Alas, this is what we’ve come to expect from the lazy keyboard crusaders and self-aggrandizing Twitteratzi whose aims are retweets and likes rather than truth and understanding. Where is Grim’s expose on the notorious discrimination and criminalization of Black and Brown students via K12 education? Where are the hot takes on the teachers’ union dollars poured into politics, from local school boards to presidential races?

And where oh where are the mea culpas from Grim and Co. declaring their own billionaire funders, Pierre Omidyar of eBay and Bloomberg?  Of course they aren’t actually against taking money from billionaires — just not the “right” ones who happen to write their paychecks.

The blatant anti-Black and parent of color bias from “woke” Twitter pundits such as Grim and Rachel Cohen is par for the course, cynically brokering Jim Crow Black Parents Don’t Know Better paradigms as progressive ideals while decrying those who point out this hypocrisy as “neo-liberal” or “far-right”.

The reality is that we parents of color, forced to navigate an education system which disdains and criminalizes our children for being themselves, have been failed for generations — and then told we are the problem. We aren’t taking it anymore and, yes, we’ll take money from wherever we can get it to do so, because we don’t have much to begin with. But that’s not the catchy clickbait your own billionaire funders want you publish, right Grim?


Charter Schools Are Not A “Republican” Thing

As I noted earlier this week, a group of anti-reform activists in Colorado recently passed an amendment to the state Democratic Party platform opposing the Colorado chapter of Democrats for Education Reform and calling on the organization drop “Democrats” from its name.1

Unfortunately, this isn’t the first time DFER has been attacked by groups from within its own party. Much of the ire directed at DFER is due to its support for public charter schools, which opponents portray as a part of a Republican plot to dismantle public education.

Those opponents include groups like the American Federation of Teachers, New York State United Teachers (an AFT affiliate), and Alliance for Quality Education (which receives – surprise! – major funding from AFT), who together launched a website calling DFER and its supporters “Democrats in name only,” while insinuating that the organization is a kind of political Trojan Horse backed by wealthy GOP donors like the Koch Brothers and Betsy DeVos.

Of course, nothing could be further from the truth, but the teachers unions and their allies have repeatedly demonstrated they have no compunction about misrepresenting the facts when it suits their interests. Furthermore, their contention that DFER’s support for charters is somehow antithetical to the values and beliefs of the Democratic Party conveniently ignores the integral role that Democrats have played in the charter school movement over the past thirty years.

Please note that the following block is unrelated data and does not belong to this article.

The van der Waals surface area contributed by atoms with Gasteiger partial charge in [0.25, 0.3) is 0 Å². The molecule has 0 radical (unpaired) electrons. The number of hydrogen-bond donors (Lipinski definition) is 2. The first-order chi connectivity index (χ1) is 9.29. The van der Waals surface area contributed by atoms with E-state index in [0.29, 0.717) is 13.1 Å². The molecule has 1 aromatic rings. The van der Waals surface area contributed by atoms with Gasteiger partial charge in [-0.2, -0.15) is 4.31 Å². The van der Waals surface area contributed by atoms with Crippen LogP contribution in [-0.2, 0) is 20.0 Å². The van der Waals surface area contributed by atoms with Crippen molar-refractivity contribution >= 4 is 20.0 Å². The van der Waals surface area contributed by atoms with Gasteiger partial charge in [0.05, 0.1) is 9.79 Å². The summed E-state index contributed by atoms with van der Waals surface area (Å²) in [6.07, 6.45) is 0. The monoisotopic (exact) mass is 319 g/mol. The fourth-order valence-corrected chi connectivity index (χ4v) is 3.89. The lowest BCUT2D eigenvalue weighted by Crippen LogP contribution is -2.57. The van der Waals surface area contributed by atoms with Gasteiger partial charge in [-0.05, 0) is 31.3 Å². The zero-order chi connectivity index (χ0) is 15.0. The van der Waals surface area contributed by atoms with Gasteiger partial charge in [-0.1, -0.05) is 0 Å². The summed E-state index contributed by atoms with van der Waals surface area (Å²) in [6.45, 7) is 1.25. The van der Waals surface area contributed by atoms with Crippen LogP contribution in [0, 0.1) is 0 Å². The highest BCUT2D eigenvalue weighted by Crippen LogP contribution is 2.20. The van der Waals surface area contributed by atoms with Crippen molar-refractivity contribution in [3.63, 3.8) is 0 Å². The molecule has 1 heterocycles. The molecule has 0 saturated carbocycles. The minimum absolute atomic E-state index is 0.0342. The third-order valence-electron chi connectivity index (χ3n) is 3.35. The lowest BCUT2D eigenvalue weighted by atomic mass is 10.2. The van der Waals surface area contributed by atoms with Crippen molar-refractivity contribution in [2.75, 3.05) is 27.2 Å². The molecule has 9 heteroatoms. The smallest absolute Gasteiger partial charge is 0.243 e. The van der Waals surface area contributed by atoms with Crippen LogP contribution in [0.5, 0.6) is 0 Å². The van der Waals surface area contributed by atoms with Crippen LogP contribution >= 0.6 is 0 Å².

To illustrate this point, I created the table below listing the states that have charter school laws on the books, as well as the year in which those laws were enacted. It also shows which party (blue for Democrats and red for Republicans) controlled the governorship, the senate, and the house in each of those states when their charter laws were passed.

The chart above lists all of the states with charter school laws, the year those laws went into effect, and shows which party controlled the governorship, the state senate, and the state house when those laws passed. Obviously, blue = Democrats and red = Republicans.

The data makes clear that charter schools are not a “Republican” thing, but one of those rare issues around which Democratic and Republican lawmakers could find common ground to provide children with much-needed educational options. In some cases, such as my home state of Louisiana, Democrats can actually take full credit for the introduction of charters since their party held a “trifecta” in state government at the time.

In short, those who call DFER and its supporters “Democrats in name only,” are either ignorant of the party’s history or are simply trying to rewrite it. But if they think that pro-reform Democrats are just going to roll over while they are attacked for trying to expand educational opportunities for kids, they are sorely mistaken.

DFER president Shavar Jeffries had a message for anti-reform Democrats this week: “We are not going anywhere.”

As DFER president Shavar Jeffries said in a response to the dustup in Colorado this week: “If our intra-party opponents would prefer counter-productive family warfare as opposed to unity around shared values, this should be clear too: We stand with the millions of families across our country demanding access to high-quality public schools and the thousands of elected Democrats who fight tirelessly to ensure they get it.”

“We are not going anywhere,” he added.

  1. Full disclosure: I am an (unpaid) advisory board member for the Louisiana chapter of Democrats for Education Reform, although the thoughts expressed here are exclusively my own. 

Students: 1, SPLC: 0

A judge has rejected a lawsuit filed by the Southern Poverty Law Center claiming that Mississippi’s charter school law violates the state’s constitution.

In his ruling, Hinds County Chancery Judge Dewayne Thomas wrote, “This court cannot find that plaintiffs herein have proven unconstitutionality beyond a reasonable doubt.”

The suit, which SPLC filed on behalf of seven Jackson Public School District parents in 2016, would have cut off state and local funding to charter schools, effectively shutting them down. There are currently three charter schools in the state serving more than 1000 students and two more charters are scheduled to open this fall.